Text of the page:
Cash Flow Statement Explained Simply

The Cash Flow Statement is one of the three financial statements investors must understand to analyze businesses.

The purpose of the cash flow statement statement is to track cash movement. It shows how cash moves through a company over a period of time, such as a quarter or year.

A company’s cash flow statement can be compared to your personal checking account. It doesn’t care about transactions of goods and services being sold or when sales contracts are signed. It only tracks when money is deposited or withdrawn from a company’s bank accounts.

Unlike the income statement and balance sheet, the cash flow statements use cash accounting, not accrual accounting.

Here is the layout of a typical cash flow statement:

As you can see, the statement is divided into three primary categories:

  • Operating activities
  • Investing activities
  • Financing activities

Continuing with our personal finance comparisons, operating activities are equivalent to the money you need to run your household. This section begins with the net income, then non-cash charges are added back. These charges were accounted for on the income statement but where no cash exchanged hands.

This commonly includes four things:

1) Asset impairment – When the market value of an asset is less than previously stated, such as a company admitting it paid too much for an acquisition.

2) Amortization – The gradual writing off of an intangible asset, much like how yo pay more interest at the start of a mortgage.

3) Depreciation – The gradual writing off of a tangible asset, such as the value of your car decreasing over time.

4) Stock-based compensation – Compensating employees with stock instead of cash.

All of these charges are accounted for on the income statement (though they are not always broken out), but none of them actually involve cash leaving a company’s bank account.

Changes in working capital are the difference between current assets and current liabilities (both from the balance sheet). This can include things such as accounts receivable (e.g. when someone pays for a good or service using credit), inventory that has yet to be sold, or prepaid expenses.

Investing activities are funds used to invest back in the business, either for growth or to maintain assets. This is cash used beyond the scope of a company’s daily operations, such as building a new factory or acquiring another business.

It’s similar to remodeling your kitchen or painting your house. That’s not running your household; that’s maintaining and investing in your home.

Financing activities are how cash flows in and out based on financial activity. For public companies, this includes issuing bonds or new stock (producing positive cash flow) or paying dividends and buying back shares (generating negative cash flow).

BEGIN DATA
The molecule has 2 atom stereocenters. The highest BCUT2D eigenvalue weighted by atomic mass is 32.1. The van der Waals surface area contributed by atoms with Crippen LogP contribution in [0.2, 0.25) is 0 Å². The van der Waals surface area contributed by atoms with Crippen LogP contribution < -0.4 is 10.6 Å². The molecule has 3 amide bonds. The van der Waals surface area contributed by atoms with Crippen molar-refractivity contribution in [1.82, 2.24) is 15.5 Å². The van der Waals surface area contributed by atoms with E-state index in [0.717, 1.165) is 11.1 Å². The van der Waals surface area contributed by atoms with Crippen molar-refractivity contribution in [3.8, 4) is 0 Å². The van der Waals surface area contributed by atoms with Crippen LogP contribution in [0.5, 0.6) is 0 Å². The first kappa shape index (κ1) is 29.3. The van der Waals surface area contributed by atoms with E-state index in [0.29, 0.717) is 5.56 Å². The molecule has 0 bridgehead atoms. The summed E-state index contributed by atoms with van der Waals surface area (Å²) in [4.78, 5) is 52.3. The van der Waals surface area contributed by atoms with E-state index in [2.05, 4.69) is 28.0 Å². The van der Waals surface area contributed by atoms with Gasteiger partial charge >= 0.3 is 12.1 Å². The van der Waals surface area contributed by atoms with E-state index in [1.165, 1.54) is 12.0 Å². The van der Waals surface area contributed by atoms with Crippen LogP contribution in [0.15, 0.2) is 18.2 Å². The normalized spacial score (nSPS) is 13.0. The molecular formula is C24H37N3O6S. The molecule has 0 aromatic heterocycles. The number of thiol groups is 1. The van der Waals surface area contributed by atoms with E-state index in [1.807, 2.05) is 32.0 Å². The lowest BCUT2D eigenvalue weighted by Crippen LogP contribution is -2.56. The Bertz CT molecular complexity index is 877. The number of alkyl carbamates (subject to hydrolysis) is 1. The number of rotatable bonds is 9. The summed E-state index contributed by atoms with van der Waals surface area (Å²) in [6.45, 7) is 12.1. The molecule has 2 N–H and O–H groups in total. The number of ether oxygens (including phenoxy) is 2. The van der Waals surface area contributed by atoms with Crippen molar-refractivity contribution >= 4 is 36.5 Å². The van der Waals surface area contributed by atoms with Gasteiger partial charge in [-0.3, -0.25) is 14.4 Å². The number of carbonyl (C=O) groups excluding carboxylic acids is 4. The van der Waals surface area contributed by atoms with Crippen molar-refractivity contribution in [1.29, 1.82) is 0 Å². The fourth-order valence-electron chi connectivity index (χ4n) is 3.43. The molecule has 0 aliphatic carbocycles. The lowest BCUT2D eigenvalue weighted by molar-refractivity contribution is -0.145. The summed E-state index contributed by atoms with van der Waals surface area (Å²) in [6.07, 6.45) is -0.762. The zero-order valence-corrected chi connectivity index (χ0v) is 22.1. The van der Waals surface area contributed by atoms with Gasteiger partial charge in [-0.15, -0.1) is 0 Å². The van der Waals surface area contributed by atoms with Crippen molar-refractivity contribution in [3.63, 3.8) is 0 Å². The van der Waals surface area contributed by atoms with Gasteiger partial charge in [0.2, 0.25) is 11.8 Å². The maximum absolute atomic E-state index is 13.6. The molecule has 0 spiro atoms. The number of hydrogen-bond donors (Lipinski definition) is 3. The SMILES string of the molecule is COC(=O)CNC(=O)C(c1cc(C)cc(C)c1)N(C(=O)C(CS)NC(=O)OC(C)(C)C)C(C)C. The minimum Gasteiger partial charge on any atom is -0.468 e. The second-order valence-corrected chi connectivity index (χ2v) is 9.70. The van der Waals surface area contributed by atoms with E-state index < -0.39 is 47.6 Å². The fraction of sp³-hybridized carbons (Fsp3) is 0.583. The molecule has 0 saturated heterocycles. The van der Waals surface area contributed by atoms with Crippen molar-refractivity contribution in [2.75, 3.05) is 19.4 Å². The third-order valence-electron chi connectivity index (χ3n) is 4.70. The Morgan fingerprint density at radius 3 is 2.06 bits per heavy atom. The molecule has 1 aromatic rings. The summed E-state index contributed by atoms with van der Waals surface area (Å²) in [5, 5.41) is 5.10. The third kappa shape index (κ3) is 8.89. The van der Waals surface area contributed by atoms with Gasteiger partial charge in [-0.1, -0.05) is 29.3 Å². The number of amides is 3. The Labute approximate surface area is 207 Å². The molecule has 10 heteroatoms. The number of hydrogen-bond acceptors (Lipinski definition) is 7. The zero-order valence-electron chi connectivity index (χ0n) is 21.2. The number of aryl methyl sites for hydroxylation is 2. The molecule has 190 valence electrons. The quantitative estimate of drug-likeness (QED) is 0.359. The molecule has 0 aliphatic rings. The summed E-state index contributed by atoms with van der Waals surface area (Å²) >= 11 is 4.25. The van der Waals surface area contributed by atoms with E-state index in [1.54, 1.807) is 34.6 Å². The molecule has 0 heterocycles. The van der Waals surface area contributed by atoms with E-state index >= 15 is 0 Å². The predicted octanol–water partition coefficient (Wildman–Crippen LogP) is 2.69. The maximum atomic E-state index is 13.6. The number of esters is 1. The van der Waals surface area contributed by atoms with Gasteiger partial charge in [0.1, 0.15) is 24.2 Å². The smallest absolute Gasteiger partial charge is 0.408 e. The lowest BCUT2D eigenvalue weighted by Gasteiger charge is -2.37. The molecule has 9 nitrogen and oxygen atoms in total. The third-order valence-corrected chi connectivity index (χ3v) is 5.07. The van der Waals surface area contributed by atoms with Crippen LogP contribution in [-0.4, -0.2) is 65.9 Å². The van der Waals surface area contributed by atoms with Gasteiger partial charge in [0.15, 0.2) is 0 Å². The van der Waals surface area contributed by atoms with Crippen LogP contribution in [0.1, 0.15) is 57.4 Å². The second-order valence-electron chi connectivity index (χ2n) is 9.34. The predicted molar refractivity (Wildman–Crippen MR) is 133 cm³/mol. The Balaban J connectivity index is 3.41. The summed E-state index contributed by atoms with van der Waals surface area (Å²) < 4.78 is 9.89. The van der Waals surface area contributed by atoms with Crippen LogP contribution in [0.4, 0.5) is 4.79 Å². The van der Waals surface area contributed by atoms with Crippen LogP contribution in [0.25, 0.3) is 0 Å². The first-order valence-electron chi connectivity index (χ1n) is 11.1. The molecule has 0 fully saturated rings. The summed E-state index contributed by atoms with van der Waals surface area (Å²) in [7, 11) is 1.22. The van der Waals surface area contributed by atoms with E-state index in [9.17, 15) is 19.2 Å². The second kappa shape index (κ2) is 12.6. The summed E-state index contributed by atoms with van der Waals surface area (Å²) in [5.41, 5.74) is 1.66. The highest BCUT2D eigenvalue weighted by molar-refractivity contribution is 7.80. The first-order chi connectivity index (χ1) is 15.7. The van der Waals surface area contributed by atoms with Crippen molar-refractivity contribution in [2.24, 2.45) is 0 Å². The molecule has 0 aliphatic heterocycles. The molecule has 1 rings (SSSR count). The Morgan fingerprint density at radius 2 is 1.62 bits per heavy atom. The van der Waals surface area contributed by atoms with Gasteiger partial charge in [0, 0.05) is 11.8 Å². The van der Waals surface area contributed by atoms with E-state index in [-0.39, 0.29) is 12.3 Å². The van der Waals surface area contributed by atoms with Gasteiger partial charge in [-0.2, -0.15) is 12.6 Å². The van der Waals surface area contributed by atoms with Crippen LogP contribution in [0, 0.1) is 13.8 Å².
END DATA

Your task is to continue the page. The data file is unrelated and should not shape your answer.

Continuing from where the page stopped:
Investors should focus on two key metrics from the cash flow statement: operating cash flow and free cash flow.

Operating cash flow is the cash generated from normal business operations, almost equivalent to net income from the income statement on a cash basis.

Free cash flow is one of the most essential numbers a business generates, but it isn’t always shown on the cash flow statement.

Free cash flow results from subtracting capital expenditures (CapEx) from operating cash flow. CapEx are funds a company uses to build new or maintain existing physical assets, such as factories, equipment, and machinery.

Lastly, the bottom section of the cash flow statement shows the cash the company started with at the beginning of the quarter or year and compares it with the money it ended the period with.

The cash the company ends with is also shown on top of the balance sheet’s assets section in the cash and cash equivalents line.

So, the cash flow statement begins with the end of the income statement and ends with the beginning of the balance sheet. This is how all three financial statements connect to show a complete 360 view of a company’s financial performance.

It’s worth noting that management teams have complete control over the layout of their cash flow statement and the terms they use. Here are some other terms you may see used on a cash flow statement:

So why do investors say that “cash is king”?

Many companies can appear profitable on their income statements despite never generating positive free cash flow.

Positive free cash flow gives companies vital flexibility, allowing them to invest for growth, make long-term strategic moves, and reward shareholders.

Understanding these key terms and how each was reached will help you become a better investor.